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Defending Your Workloads Against the Next Zero-Day Vulnerability

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When serious vulnerabilities like Shellshock or Heartbleed are found, you know you should respond quickly. But when you’re juggling many priorities, and are more comfortable developing apps than security policies, emergency updates may fall to the bottom of the list. Is there a better way to protect your workloads, without a lot of work? In AWS, you approach everything in your infrastructure as an API. If you take the same approach to security, you can automate protection for zero-day vulnerabilities, without impacting agility or architecture flexibility. In this session, we’ll show you how to use AWS security groups, virtual private networks, and security capabilities like intrusion detection and prevention to defend what you put in the cloud. We will use the recent Shellshock vulnerability as a real-world threat scenario and walk you through how to combine AWS features and workload-aware security controls to prevent hackers from exploiting similar zero-day threats. Learn simple, easy to deploy security tools and techniques to protect workloads – that don't require a PhD in cyber security.

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Defending Your Workloads Against the Next Zero-Day Vulnerability

  1. 1. Defending your workloads against the next zero-day vulnerability Justin Foster @justin_foster Trend Micro - Director of Product Management | Cloud & Data Center Security
  2. 2. The Story More at aws.trendmicro.com 2012 re:Invent SPR203 : Cloud Security is a Shared Responsibility http://bit.ly/2012-spr203 2013 re:Invent SEC208: How to Meet Strict Security & Compliance Requirements in the Cloud http://bit.ly/2013-sec208 SEC307: How Trend Micro Build their Enterprise Security Offering on AWS http://bit.ly/2013-sec307 2014 re:Invent SEC313: Updating Security Operations for the Cloud http://bit.ly/2014-sec313 SEC314: Customer Perspectives on Implementing Security Controls with AWS http://bit.ly/2014-sec314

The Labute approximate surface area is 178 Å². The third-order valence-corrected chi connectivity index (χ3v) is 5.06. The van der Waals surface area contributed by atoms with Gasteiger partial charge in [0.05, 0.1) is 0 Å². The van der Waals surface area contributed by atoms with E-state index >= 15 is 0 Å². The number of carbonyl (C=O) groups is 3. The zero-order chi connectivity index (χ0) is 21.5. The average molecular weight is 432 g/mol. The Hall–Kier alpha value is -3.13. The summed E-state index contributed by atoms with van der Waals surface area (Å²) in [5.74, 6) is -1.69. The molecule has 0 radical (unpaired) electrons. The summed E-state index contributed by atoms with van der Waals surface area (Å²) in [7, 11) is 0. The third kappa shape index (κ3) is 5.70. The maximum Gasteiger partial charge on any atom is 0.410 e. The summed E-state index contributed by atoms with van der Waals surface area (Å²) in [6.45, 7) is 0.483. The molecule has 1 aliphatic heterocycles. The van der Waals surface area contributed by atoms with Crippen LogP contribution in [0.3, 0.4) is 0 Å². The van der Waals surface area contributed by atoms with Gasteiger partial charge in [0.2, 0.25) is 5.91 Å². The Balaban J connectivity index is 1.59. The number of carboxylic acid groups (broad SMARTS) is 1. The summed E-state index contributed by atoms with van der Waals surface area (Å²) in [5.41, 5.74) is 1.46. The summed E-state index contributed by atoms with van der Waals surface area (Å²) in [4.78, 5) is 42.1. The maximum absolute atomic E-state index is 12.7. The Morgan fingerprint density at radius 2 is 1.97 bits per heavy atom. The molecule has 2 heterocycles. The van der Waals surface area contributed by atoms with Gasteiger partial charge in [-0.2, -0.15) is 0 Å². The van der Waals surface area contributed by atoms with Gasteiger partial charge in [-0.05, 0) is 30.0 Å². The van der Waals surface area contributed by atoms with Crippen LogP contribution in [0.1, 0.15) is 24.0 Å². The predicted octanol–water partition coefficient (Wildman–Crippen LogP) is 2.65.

3. 3. Traditional Responsibility Model You Physical Infrastructure Network Virtualization Operating System Applications Data Service Configuration More at aws.amazon.com/security
  4. 4. Shared Responsibility Model AWS Physical Infrastructure Network Virtualization You Operating System Applications Data Service Configuration More at aws.amazon.com/security
  5. 5. Shared Responsibility Model AWS Physical Infrastructure Network Virtualization You Operating System Applications Data Service Configuration More at aws.amazon.com/security
  6. 6. PCI DSS Level 1 SOC 1/ISAE 3402 SOC 2 SOC 3 ISO 9001 IRAP (.au) FIPS 140-2 CJIS CSA FERPA HIPAA FedRAMP (SM) DoD CSM 1-2, 3-5 DIACAP ISO 27001 MTCS 3 ITAR MPAA G-Cloud Section 508/VPAT FISMA Shared Responsibility Model More at aws.amazon.com/compliance/
  7. 7. Shared Responsibility Model AWS Physical Infrastructure Network Virtualization You Operating System Applications Data Service Configuration More at aws.amazon.com/security
  8. 8. Vulnerability Respond Repair
  9. 9. Vulnerability ©2015, Amazon Web Services, Inc. or its affiliates. All rights reserved
  10. 10. by Andreas Lindh (@addelindh)
  11. 11. bash is a common command line interpreter
  12. 12. a:() { b; } | attack 10 | 10 vulnerability. Widespread & easy to exploit
  13. 13. 1989 Fantastic summary by David A. Wheeler at http://www.dwheeler.com/essays/shellshock.html#timeline
  14. 14. 1989 By Norlando Pobre